Great Compline – The service of Compline is normally a “bedtime prayer”. Great Compline is one of two services, the other being “Little Compline” which is an abridged version of the greater service. The service in general reminds us of the brevity of our life on earth and the coming judgment. The Lenten character and tone of the Great Compline service can be heard in the prayers, which beg God’s forgiveness for our shortcomings, and petition His pardon, mercy, and pleasure. It is a service that is repeated on the first four nights of Great Lent when The Canon of St. Andrew of Crete is sung within Compline (divided into four parts for the four nights; and done in its entirety on the Fifth Thursday of Great Lent). Within the canon one prays the repetitive refrain, “Have mercy upon me, O God, have mercy upon me,” in a prolonged confession of sin and unremitting call to repentance. At the same time the Canon is a meditation on the whole body of Scripture, embracing all sinners and righteous persons from the beginning of the world to the return of Christ. In a skillfully Byzantine fashion, the events of sacred history are revisited as events of my life; God’s acts in the past as acts aimed at me, and my salvation, the tragedy of sin and betrayal as my personal tragedy (see Great Lent, Schmemann).
The Liturgy of Pre-Sanctified Gifts – This service is most commonly celebrated on the Wednesday evenings of the Great Fast (in Byzantine churches) and also on Friday evenings (in Slavic churches). The service is also prescribed for the first three days of Holy Week (when it is scheduled in the morning). The Pre-Sanctified Liturgy includes no consecration (of the bread and wine into Christ’s Body and Blood), but uses the consecrated elements reserved from the previous Sunday for those who are prepared to receive the Sacrament on weekdays. The evening Liturgy begins with elements of the Vespers service and the first part of the Divine Liturgy, ending just before the beginning of the Cherubic Hymn. This Liturgy has its ancient origins in the Church’s early practice of promoting frequent Communion. It was a response to the ancient fasting practice of the Church, which found it inappropriate to celebrate the consecration of the Eucharist (synonymous with feasting) on days assigned for strict fasting. Thus emerged the Church’s liturgical response to honor the solemnity of fasting with the pastoral need for providing frequent Communion – the Liturgy of Pre-Sanctified Gifts (see Great Week and Pascha, Calivas). The prayers are generally attributed to St. Gregory Dialogos, the Pope of Rome (540-604AD).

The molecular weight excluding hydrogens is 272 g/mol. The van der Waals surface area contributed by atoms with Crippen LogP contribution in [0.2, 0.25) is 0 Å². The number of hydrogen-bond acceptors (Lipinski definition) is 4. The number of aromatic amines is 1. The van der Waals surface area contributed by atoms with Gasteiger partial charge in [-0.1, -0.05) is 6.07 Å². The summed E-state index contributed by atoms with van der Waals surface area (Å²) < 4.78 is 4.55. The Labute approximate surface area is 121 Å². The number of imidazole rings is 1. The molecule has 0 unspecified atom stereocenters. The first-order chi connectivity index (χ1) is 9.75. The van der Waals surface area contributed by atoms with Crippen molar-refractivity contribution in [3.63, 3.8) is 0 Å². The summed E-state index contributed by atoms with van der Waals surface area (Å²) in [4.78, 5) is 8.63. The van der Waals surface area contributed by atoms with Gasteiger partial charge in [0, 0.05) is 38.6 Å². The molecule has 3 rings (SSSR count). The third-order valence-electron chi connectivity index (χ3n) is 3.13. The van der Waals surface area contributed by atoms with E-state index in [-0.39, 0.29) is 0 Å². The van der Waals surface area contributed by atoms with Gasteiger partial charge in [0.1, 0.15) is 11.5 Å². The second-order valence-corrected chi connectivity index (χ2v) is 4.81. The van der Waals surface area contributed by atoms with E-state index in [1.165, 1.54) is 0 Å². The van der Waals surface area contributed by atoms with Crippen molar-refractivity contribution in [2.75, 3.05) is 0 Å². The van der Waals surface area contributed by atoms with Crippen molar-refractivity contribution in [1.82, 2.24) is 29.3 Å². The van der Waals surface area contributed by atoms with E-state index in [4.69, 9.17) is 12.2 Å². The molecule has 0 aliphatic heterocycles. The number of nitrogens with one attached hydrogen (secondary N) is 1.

The “Akathist” (Greek for “standing up”) or “Madeyeh” (Arabic) Hymn – This service is a long poem prefaced by a hymn in honor of the Virgin Mary, and has a long-standing tradition among the Orthodox faithful. The Akathist Hymn was written to honor the Virgin Mary, who was considered to be the protector of the great City of Constantinople. In Byzantine churches, the hymn is sung in four sections within the body of Little Compline on four Friday nights of the Great Fast, and in it’s entirety on the final fifth Friday evening. [In Slavic churches The Liturgy of Pre-Sanctified Gifts is served on the Fridays of Great Lent, and the entire Akathist Hymn is sung on the fifth Saturday of the Lenten period.] The Akathist Hymn is not a Lenten service per se, but is tied to the Feast of the Annunciation (March 25th), often celebrated within the Fast. On the Sundays of Great Lent the Kontakion (Hymn) of the Feast of the Annunciation is sung. It is obvious from the words at the start of the Kontakion, “To thee, O champion leader…” that the hymn is closely connected with the siege of the city of Constantinople and its subsequent liberation ascribed to the intervention of the Virgin Mary. The name “Akathist” signifies the fact that people listen to it standing up. Most scholars ascribe its authorship to Patriarch Germanos I (715-730AD). It was translated into Latin in the year 800, ,and was also translated into Italian, Russian, Bulgarian, Romanian, Turkish, Modern Greek, and English. Generally speaking, the hymn is a prayer for the intercessory role of the Virgin for personal spiritual circumstances, group trials and tribulations. The ongoing threat of all forms of terror makes this service very pertinent to the lives of all peace-loving people.